Modifying the Body (Was Mutilations, Tattos, etc.)

John McCreery (jlm@TWICS.COM)
Tue, 16 Jul 1996 09:51:43 +0900

Cyril Belshaw has made an important point. Our casual use of "mutilation"
to refer to modifications of the body does have a nasty, ethnocentric ring
to it. We need a more neutral terminology. For lack of a better
alternative, I will use BMODs (short for "Body MODifications) below.

Belshaw's comments on the need to examine BMODs in specific cultural
contexts is one with which I generally agree. To take for granted that
BMODs observed in one context will carry the same meaning or perform the
same function in another is lousy methodology. Still, however, I think that
Belshaw goes too far in suggesting that Maori and Biker tattooing are,
because of their cultural settings, totally incommensurable.

To the best of my knowledge (Do correct me if I'm wrong), homo sapiens
sapiens is the only extant terrestrial species in which BMODs are
deliberately performed with intent to convey meaning. From this perspective
both Maori and Bikers are variants in a range of pan-*human* behavior. At
this very general level they are, in fact, *doing the same thing*. That
there are also local variations in the placement and style of BMODs and in
meanings attached to them is equally undeniable. Whether or not these are
so radically different that they belong, in effect, to totally different
species of behavior is a matter for empirical research.

The approach I use combines, in effect, the methodology of Victor Turner
with ideas taken from Levi-Strauss and James Fernandez. The starting point
(1) is *observable* differences in behavior and its products. In analyzing
what these differences mean, we can draw (2) on what those most directly
involved *say* that they mean; where what they say can more or less
variable, consistent or contradictory, and take any number of forms, from
fragments of conversation to long, coherent narratives or theoretical
analyses. We can also build *inferences* by situating both (1) and (2) in
contexts that can range from the very local--the history of quarrels in a
village populated by relatives, for example; Turner's "extended case"--to
the pan-human and non-human as well; comparisons with other species, the
physics and chemistry explored by biomedicine...there is no upper limit.
The result is a body of "knowledge" that is more like the nebula described
by Levi-Strauss in the Overture to _The Raw and the Cooked_, where
criss-crossing inferences gradually crystallize, leaving the edges blurry,
than a jigsaw puzzle whose borders will eventually all be filled in.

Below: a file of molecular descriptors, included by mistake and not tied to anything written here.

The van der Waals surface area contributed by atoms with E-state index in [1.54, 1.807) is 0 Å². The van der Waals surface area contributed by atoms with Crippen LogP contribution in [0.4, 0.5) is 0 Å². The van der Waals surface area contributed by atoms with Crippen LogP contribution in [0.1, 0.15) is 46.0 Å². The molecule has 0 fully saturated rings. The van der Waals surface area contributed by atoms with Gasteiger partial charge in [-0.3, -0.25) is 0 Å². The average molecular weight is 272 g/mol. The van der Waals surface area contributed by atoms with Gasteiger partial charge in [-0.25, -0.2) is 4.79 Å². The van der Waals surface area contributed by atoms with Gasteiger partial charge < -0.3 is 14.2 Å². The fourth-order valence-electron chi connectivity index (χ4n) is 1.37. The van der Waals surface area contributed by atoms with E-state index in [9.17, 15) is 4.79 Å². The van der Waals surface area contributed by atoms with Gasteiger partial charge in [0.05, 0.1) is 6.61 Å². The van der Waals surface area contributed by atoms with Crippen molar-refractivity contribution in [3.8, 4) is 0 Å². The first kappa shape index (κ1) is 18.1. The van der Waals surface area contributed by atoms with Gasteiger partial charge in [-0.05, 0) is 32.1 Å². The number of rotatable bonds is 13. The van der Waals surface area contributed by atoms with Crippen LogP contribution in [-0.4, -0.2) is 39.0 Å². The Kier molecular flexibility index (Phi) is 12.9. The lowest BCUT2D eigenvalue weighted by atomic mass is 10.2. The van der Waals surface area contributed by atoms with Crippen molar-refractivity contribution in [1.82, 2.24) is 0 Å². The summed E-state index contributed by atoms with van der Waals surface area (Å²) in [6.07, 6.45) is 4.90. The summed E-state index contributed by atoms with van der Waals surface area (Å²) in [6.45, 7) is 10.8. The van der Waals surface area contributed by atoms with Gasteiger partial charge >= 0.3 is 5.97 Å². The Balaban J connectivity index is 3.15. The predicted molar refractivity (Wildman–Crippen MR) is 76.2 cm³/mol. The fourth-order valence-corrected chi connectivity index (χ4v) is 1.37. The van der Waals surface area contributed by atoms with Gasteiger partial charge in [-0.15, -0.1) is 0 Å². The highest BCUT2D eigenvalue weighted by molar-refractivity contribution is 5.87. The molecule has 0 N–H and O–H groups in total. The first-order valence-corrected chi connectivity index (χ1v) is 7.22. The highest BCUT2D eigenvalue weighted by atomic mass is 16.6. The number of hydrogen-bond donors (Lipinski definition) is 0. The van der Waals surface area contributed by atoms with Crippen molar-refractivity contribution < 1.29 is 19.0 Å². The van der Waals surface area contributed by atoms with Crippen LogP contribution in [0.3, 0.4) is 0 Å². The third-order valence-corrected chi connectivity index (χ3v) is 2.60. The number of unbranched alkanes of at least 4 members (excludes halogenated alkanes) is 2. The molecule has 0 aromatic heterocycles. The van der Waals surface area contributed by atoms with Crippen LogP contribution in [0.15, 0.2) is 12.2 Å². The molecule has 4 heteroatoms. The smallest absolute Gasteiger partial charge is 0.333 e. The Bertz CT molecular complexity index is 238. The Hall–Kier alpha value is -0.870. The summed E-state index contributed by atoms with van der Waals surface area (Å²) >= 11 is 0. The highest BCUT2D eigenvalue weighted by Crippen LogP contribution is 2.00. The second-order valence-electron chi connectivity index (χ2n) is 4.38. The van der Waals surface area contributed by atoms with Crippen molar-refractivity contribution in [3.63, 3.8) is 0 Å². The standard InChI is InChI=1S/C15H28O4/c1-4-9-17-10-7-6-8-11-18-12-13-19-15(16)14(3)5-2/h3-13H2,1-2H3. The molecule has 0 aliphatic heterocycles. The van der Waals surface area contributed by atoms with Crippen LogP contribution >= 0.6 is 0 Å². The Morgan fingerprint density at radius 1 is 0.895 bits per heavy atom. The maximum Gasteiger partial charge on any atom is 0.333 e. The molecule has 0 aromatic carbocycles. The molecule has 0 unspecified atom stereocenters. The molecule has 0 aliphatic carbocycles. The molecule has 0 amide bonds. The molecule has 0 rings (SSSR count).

In thinking about BMODs, I start with the observation that everything we
have talked about falls on a range from permanent and irreversible
(circumcision, for example; I know of no way to reverse the operation) to
transient and easily changed (choosing a new hat or lipstick
color).Somewhere toward the middle of the range is a boundary between
things that are done *to* the body (changing the body itself) and things
done *on* the body (without changing the body itself). There is also a
class of practices that *augment* the natural body (fitness, regimens,
body-building, plastic surgery); though how these fit into the overall
picture is still far from clear to me.

"Tattoo" and "fashion" have, for me, been prototypes of things done *to*
and things done *on* the body respectively. My intuition is that the former
assert what are, at least, intended to be permanent identities; the latter
assert positions in on-going status games. I know that historically
attempts have been made to freeze the positions in question, through
sumptuary laws; but these have rarely been enforcable. I also know that
modern mass culture is market driven, addicted to innovation, and ready to
cannibalize any and all practices for temporary shock value. Someone who
gets a tattoo today may intend to make a strong statement about identity,
but also know that (thanks, Rosemary Gianno!) there are tattoo removal
services listed in the Yellow Pages. In this respect they are not unlike
someone who takes wedding vows, but also recognize that divorce is a
possibility. Both are in very different situations from members of
traditional communities where removing the tatto is, like, perhaps,
divorce, unthinkable.

[More later, gotta run now]

John McCreery
3-206 Mitsusawa HT, 25-2 Miyagaya, Nishi-ku
Yokohama 220, JAPAN

"And the Lord said unto Cyrus, 'Shall the clay say to him who moldest it,
what makest thou? Let the potsherd of the earth speak to the potsherd of
the earth." --An anthropologist's credo